blogging about blogging, and when not to follow advice
You may be reading this post shortly after it was written, following the sequence of my postings, or you may be reading it at any given time (probably, but not necessarily, subsequent to my writing it). Blog posts straddle a crossroads of the immediately relevant and the timeless treasure. Emphasizing the “timeless treasure” aspect, advice to blog writers often counsels against meta-discussion of situational or sequential issues--it draws too much overt attention to something that will likely be irrelevant two weeks from now.
It’s good advice, but since when have I followed advice 100% of the time? So yes, this is a post about what this blog is for and what to expect from it. The short version: I remain E-la-stic, but there is a rhythm to my blogging.
sending words out into the world
An essay by Ela Harrison titled "My Heart Lies in the Choice Between "The Fleet" and "All the Ships"" appears in the current (Winter 2015) edition of The Georgia Review. Harrison's previous publications have included poetry, book reviews, nutrition and food writing, blogging, and academic writing and translations. This is her first extended essay to see publication.
And what a prestigious venue for publication! Prestigious, yes, but also exquisitely apt, both for the essay and for the writer, as you'll see. Likewise, an apt subject for the first post of 2016 on this blog, with its recurrent preoccupations about words, time, and transition.
white is black's black
Every term implies its opposite. Which is why the theory of positive affirmations, the assertion that the subconscious never hears "no" and so you must use positive language, is oversimplified. Rich contains the imagining of poor; lose contains the imagining of gain (and vice versa); always contains the imagining of fleeting.
And so it isn't surprising that having just been writing about surrender, when Black Friday rolled around all I could think about was white flags.
on dream jobs and the ocean of possibility
A couple of weeks ago I learned that what I had considered a dream job--an assistant editorship at The Georgia Review, where I had the honor and delight to intern a couple years ago--had come up, been advertised, and been filled. And I hadn't been paying attention in the appropriate direction and had known nothing about it.
The very next day, a friend forwarded me a link advertising that the Tree of Life health retreat center is hiring for a raw chef. Cheffing at "The Tree" was another of my dream jobs. And I'm not even thinking of applying--now is not remotely the time, and now is the only time.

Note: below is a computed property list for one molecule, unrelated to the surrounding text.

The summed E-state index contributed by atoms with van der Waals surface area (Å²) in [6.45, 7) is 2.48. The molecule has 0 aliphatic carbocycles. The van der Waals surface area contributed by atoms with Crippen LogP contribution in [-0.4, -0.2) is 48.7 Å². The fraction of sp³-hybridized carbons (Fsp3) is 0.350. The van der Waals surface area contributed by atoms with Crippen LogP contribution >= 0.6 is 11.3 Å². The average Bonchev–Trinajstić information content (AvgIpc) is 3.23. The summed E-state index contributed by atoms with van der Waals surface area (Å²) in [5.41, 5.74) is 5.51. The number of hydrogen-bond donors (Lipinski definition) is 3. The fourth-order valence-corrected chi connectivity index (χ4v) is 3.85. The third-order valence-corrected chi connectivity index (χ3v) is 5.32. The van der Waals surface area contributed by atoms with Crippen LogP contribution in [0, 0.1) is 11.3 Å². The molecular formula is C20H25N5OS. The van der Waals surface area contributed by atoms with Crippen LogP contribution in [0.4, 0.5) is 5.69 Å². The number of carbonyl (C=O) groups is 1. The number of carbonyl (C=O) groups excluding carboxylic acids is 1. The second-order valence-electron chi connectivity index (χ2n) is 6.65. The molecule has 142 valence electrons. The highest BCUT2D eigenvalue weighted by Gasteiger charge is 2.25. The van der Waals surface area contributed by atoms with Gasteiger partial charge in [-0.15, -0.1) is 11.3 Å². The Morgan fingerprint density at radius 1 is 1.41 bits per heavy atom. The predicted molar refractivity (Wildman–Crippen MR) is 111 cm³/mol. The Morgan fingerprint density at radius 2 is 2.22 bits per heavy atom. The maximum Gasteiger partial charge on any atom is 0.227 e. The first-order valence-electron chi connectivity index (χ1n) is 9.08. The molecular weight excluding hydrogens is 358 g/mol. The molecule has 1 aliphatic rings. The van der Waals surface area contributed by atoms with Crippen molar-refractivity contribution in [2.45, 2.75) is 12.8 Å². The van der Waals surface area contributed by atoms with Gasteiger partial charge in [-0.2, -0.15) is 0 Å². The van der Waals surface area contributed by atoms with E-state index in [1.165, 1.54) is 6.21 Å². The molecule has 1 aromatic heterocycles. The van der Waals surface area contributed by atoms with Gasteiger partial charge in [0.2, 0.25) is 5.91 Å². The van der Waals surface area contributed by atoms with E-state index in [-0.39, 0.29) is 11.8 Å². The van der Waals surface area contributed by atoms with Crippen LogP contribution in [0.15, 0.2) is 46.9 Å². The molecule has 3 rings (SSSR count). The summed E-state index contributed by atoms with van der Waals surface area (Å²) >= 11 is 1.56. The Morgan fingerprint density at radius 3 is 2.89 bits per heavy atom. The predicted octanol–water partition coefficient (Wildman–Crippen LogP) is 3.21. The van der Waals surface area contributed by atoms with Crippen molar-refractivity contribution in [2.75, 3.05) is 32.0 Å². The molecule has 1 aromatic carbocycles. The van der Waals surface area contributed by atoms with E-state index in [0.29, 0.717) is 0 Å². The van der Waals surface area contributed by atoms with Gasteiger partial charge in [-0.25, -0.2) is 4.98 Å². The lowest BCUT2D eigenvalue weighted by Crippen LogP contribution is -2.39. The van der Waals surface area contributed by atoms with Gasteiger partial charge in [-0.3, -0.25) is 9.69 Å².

What does this say about the quality of my "dreams" when it comes to jobs?
in which I compare myself to a fridge in hot weather
High heat is here. High, dry heat.
Elsewhere, gardeners favor raised beds. Here, contrariwise, we sink them. Cooler, shadier, hold moisture better. I take sacks with me into the river wash and bring home plant debris, horse poop, bat poop, as mulch that is also shade.
What's alive so easily parches to death; what's already dead doesn't compost because it's just too dry. I love heat, but when it's so high above my body temperature, it makes me wonder if there is after all a "too hot."
"the role of the artist is to ask questions"
I've been thinking and writing about practice, transition, and inward listening, at the same time looking for my own place as a contributor, a listener, an artist.
I'm drawing a lot of blanks. Or is it just that I'm surrounded with blank canvases, fields and arenas and spheres of potential?
That is a question. But asking it doesn't make me an artist all by itself. Have I been around the block too many times to say "I have to start somewhere"? I don't think so. That we begin again and begin again and always begin again holds the status of "belief" for me as little else does.
private confessions, public confidence
A keystone principle of my work as an editor is confidentiality. I believe this is crucial, whether we're working on a poetry collection or an academic thesis, a science book or a cookbook.
No matter the subject matter or genre, my client is pouring heart and soul into the project. If I'm to help him or her produce their best possible work, the art that's in truest harmony with their creative impulse, s/he must be comfortable confiding in me, confessing to me, trusting me with sh*tty first drafts and skeletons in the closet.
Ad here's the paradox: confidentiality gives birth to confidence!